CR+Green type genes

The plastid Calvin cycle enzyme phosphoribulokinase (PRK) is derived from the cyanobacterial ancestor of the organelle [30]. Molecular phylogenetic analysis of PRK genes suggested that extant Chromalveolata genes are related to their green algal counterparts, not red algae, and that these genes may not be derived from red algal endosymbionts engulfed in the ancestor of CR. Our phylogenetic analysis of PRK genes recovered the previously reported kinship [30] between green algal and Chromalveolata genes, and confirmed that the E. gracilis PRK nests within the Chromalveolata clade (Additional file 2: Supplementary fig. S5).

Folate/biopterin transporter (FBT) genes in CR have been shown to be most closely related to their counterparts in green plants [16, 28]. In the FBT protein tree (Additional file 2: Supplementary fig. S6), the E. gracilis sequence is monophyletic with proteins from Perkinsus (Chromalveolata) and Bigelowiella (Rhizaria), and sister to the clade including the diatom Thalassiosira and prasinophyte genes. Separation of the E. gracilis gene from these prasinophyte genes is supported with the high support values (BI/ML = 1.00/100). In the CR assemblage and land plants, this gene family is highly duplicated and divergent, and the phylogenetic patterns are complicated. The tree topology suggests that both gene duplications in the ancestral lineages of CR and land plants, as well as more recent lineage specific duplications (or losses) have occurred. However, no evidence for gene duplication was found in red algae.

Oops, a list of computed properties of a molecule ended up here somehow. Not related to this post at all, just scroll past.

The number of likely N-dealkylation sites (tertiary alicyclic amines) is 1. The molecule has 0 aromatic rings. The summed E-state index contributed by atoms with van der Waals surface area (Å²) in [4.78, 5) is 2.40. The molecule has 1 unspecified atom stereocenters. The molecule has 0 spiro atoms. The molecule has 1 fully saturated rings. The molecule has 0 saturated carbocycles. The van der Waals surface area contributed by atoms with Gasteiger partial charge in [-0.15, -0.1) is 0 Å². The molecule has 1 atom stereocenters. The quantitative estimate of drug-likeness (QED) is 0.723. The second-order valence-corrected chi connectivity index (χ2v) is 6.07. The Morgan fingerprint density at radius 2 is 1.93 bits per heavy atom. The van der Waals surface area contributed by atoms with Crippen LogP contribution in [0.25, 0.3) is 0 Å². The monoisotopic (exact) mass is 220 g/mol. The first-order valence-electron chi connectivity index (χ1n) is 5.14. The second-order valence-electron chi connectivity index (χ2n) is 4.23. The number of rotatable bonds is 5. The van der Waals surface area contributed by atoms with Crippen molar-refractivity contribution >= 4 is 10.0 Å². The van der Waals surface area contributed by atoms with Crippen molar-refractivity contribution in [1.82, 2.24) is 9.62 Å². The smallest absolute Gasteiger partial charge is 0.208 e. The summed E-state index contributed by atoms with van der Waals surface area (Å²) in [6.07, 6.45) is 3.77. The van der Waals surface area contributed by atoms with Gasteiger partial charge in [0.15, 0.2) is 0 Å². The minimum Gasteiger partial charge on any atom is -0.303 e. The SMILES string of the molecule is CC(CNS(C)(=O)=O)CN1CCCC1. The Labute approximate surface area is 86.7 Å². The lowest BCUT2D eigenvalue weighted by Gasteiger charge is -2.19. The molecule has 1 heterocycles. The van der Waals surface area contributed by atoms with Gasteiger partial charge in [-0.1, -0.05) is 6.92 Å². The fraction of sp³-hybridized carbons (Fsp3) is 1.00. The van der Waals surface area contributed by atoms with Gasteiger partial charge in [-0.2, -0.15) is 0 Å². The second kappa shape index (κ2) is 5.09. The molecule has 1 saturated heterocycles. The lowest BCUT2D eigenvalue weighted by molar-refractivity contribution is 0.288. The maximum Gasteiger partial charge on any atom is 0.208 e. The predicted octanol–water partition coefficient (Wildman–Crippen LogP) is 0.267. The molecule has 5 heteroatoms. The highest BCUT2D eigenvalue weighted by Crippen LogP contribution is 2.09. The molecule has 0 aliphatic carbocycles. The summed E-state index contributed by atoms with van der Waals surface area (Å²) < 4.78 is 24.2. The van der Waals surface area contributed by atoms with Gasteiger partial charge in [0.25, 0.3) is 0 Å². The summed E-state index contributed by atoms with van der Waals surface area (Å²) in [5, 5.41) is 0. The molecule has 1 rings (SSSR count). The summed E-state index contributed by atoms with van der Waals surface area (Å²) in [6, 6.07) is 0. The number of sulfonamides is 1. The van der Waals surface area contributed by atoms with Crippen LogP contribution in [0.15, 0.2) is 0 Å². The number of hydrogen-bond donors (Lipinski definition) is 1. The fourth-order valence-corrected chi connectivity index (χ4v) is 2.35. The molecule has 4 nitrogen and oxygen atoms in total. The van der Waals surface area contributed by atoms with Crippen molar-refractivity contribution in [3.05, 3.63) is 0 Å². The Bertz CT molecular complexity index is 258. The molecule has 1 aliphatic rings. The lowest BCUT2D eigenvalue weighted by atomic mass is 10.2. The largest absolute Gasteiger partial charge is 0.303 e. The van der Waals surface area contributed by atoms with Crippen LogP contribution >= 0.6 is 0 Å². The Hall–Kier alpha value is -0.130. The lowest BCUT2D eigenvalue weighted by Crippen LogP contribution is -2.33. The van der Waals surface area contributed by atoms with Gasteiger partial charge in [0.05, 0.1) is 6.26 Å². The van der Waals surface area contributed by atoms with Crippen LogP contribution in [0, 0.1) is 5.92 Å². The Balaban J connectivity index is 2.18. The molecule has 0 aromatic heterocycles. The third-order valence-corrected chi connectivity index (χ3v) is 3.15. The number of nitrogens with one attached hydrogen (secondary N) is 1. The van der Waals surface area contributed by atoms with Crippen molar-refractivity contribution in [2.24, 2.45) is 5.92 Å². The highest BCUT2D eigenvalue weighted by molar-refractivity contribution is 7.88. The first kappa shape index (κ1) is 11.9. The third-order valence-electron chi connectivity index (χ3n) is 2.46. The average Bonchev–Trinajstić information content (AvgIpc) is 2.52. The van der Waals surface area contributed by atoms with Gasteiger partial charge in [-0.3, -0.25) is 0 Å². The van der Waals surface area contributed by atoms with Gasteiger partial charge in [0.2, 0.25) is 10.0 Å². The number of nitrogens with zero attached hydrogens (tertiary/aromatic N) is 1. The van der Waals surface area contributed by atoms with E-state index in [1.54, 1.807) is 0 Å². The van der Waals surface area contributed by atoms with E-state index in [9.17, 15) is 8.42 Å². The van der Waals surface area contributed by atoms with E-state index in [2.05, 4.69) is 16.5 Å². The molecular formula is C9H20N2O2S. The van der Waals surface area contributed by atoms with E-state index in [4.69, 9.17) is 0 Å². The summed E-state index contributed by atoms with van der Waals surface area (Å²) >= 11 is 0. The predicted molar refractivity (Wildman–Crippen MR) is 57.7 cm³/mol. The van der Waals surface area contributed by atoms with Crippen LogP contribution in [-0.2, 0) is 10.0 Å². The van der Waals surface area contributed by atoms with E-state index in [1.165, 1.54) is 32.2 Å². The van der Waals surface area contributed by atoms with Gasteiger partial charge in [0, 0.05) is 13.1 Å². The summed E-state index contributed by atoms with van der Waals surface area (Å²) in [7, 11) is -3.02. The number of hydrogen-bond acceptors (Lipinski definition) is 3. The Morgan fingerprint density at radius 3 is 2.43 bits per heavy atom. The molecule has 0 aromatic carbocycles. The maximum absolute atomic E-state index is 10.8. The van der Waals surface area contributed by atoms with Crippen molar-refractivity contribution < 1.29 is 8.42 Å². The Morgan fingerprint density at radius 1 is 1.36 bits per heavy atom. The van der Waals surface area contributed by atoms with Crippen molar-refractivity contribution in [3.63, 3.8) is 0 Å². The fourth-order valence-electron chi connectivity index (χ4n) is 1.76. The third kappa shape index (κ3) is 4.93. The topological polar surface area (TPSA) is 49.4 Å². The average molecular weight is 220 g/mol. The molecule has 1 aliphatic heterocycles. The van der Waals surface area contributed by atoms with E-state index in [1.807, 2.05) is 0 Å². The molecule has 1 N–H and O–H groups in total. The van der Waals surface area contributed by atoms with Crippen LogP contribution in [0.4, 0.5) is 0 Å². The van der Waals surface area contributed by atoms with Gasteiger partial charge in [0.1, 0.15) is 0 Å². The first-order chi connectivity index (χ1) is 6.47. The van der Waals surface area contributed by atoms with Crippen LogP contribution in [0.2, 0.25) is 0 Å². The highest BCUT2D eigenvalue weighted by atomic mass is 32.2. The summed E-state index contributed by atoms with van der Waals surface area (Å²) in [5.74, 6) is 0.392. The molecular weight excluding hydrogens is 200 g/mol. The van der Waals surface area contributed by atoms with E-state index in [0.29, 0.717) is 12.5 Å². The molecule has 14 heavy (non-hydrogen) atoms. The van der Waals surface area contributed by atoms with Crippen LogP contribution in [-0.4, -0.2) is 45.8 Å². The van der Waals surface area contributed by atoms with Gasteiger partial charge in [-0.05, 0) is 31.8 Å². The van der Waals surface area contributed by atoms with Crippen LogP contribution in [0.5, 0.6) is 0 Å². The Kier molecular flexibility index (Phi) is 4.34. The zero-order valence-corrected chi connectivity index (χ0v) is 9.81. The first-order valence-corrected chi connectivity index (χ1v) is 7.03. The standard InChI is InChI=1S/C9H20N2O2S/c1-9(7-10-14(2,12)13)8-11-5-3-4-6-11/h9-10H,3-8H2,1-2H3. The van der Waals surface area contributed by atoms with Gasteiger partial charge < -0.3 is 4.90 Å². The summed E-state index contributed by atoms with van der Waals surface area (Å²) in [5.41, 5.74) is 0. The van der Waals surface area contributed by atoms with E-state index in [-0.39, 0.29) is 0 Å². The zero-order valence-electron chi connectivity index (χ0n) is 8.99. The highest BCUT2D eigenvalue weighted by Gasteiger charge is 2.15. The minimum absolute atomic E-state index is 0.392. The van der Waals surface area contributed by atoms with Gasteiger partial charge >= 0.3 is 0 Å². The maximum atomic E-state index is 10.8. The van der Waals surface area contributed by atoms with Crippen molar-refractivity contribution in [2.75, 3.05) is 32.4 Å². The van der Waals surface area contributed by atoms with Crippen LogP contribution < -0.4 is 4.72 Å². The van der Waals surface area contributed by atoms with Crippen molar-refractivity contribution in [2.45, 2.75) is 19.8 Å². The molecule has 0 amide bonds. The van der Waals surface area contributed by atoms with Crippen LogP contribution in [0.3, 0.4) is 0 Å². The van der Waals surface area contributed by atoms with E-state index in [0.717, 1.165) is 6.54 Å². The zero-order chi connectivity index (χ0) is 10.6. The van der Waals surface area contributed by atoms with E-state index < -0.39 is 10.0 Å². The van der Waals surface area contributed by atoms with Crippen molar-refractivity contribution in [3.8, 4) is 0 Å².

E. gracilisgenes with other affiliations

Zeaxanthin epoxidase (ZEP) is involved in the photoprotective xanthophyll cycle, catalyzing the addition of an epoxy group to zeaxanthin to form violaxanthin under low light conditions [32]. ZEP genes are not found in cyanobacteria and red algae thus far, and molecular phylogenetic studies suggested that ZEP genes in Chromalveolata might have been derived from prasinophytes via gene transfer events ([32] and Additional file 2: Supplementary fig. S7). Multiple duplicated ZEP genes are found in Chromalveolata genomes, forming various subclades (Additional file 2: Supplementary fig. S7). The E. gracilis gene was nested within a subclade of these genes, not affiliated with green plant gene clades.